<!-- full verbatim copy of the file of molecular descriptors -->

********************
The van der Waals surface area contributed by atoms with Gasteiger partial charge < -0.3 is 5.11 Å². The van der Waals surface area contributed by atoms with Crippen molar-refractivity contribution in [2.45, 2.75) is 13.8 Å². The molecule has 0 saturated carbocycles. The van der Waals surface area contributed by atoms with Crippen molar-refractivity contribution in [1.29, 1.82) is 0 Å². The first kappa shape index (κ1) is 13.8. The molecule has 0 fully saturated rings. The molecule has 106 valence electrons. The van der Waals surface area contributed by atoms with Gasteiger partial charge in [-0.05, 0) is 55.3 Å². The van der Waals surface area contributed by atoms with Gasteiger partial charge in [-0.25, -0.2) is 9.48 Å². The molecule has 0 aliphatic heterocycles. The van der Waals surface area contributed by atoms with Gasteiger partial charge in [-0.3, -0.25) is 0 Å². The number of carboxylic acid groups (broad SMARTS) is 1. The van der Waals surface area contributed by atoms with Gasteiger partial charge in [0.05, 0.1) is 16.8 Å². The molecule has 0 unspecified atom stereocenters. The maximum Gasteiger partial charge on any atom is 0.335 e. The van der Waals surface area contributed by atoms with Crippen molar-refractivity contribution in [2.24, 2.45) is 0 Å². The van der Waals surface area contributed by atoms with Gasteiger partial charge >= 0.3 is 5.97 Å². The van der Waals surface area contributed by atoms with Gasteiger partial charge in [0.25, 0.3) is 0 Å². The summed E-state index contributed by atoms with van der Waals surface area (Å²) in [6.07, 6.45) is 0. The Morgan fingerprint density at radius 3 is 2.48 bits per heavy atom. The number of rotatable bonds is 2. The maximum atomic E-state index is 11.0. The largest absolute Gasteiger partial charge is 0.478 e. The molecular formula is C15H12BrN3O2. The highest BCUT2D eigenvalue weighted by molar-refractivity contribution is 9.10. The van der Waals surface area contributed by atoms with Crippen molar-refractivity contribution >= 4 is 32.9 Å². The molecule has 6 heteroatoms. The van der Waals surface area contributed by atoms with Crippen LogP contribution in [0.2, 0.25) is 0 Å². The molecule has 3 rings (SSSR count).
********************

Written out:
The van der Waals surface area contributed by atoms with Gasteiger partial charge < -0.3 is 5.11 Å². The van der Waals surface area contributed by atoms with Crippen molar-refractivity contribution in [2.45, 2.75) is 13.8 Å². The molecule has 0 saturated carbocycles. The van der Waals surface area contributed by atoms with Crippen molar-refractivity contribution in [1.29, 1.82) is 0 Å². The first kappa shape index (κ1) is 13.8. The molecule has 0 fully saturated rings. The molecule has 106 valence electrons. The van der Waals surface area contributed by atoms with Gasteiger partial charge in [-0.05, 0) is 55.3 Å². The van der Waals surface area contributed by atoms with Gasteiger partial charge in [-0.25, -0.2) is 9.48 Å². The molecule has 0 aliphatic heterocycles. The van der Waals surface area contributed by atoms with Gasteiger partial charge in [-0.3, -0.25) is 0 Å². The number of carboxylic acid groups (broad SMARTS) is 1. The van der Waals surface area contributed by atoms with Gasteiger partial charge in [0.05, 0.1) is 16.8 Å². The molecule has 0 unspecified atom stereocenters. The maximum Gasteiger partial charge on any atom is 0.335 e. The van der Waals surface area contributed by atoms with Crippen molar-refractivity contribution in [2.24, 2.45) is 0 Å². The van der Waals surface area contributed by atoms with Gasteiger partial charge >= 0.3 is 5.97 Å². The van der Waals surface area contributed by atoms with Gasteiger partial charge in [0.25, 0.3) is 0 Å². The summed E-state index contributed by atoms with van der Waals surface area (Å²) in [6.07, 6.45) is 0. The Morgan fingerprint density at radius 3 is 2.48 bits per heavy atom. The number of rotatable bonds is 2. The maximum atomic E-state index is 11.0. The largest absolute Gasteiger partial charge is 0.478 e. The molecular formula is C15H12BrN3O2. The highest BCUT2D eigenvalue weighted by molar-refractivity contribution is 9.10. The van der Waals surface area contributed by atoms with Crippen molar-refractivity contribution >= 4 is 32.9 Å². The molecule has 6 heteroatoms. The van der Waals surface area contributed by atoms with Crippen LogP contribution in [0.2, 0.25) is 0 Å². The molecule has 3 rings (SSSR count).